CNBC’s Diana Olick says the downturn in home sales is worse than expected. I’m guessing she means worse than she and the cheerleading squad at CNBC expected, I’m not really sure… but it can’t be me she’s talking about, because the numbers today are nowhere near as bad as I expect them to get in the months ahead.
But, perhaps the more important point is that when Diana and I agree on anything… I’d have to say, bet on it.
I’m sorry, but I’m starting to like watching Diana. I never liked her when she was trying to gain an understanding of the foreclosure crisis, mostly because she’s a flagrant elitist, but she’s totally fun to watch talk about housing on CNBC because she seems to try so hard to deliver a balanced story, and she gets some things really right… but then every so often she turns a corner and attributes the wrong cause to the effect… and it’s a hoot, that’s all.
Like, this time out she’s right to say the housing market has real problems, but then she blames it on things like needing more new construction… she says we are “woefully low on the housing starts,” which almost made me spit out my coffee. And she blames the downturn on the lack of first-time buyers, which she claims are only 28 percent of buyers and should be 40 percent. I don’t know why I’ve changed my attitude about her, but for whatever reason I now find her adorable when she says things like that.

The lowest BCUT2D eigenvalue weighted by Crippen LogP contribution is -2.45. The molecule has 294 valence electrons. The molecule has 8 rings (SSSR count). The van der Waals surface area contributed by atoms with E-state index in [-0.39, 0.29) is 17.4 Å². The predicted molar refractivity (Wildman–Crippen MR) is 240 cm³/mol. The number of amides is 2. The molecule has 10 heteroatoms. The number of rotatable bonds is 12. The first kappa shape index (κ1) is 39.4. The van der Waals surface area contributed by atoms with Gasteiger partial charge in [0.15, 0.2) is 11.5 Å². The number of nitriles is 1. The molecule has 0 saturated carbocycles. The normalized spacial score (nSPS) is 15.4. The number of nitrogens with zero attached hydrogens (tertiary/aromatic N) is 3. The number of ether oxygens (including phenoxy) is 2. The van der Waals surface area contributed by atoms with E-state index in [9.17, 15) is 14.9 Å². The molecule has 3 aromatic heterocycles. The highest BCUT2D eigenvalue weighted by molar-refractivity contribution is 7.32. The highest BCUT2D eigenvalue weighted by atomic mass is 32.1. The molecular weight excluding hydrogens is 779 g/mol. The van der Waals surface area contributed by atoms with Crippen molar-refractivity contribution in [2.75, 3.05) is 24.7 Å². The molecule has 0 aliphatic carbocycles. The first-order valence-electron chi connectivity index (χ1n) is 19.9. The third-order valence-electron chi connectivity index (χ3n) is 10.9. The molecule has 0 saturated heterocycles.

The only problems with what she’s saying is that: 1. The last thing we need now is new construction, in fact, that is the worst way I can think of to fix the low inventory problem. 2. First time buyers are not supposed to be 40 percent of today’s market, and I’ll be pleasantly surprised to find out they are 28 percent these days, unless their aggregate numbers are abysmally low.
Diana doesn’t say enough about homeowners being underwater, but she does talk about credit being a big part of the problem.
“While home prices in California, and across the nation, are still well below their peaks of the housing boom, there is a major difference for home buyers today: credit. Mortgage rates may be lower on the 30 year fixed, but that wasn’t the product used during the boom. …read more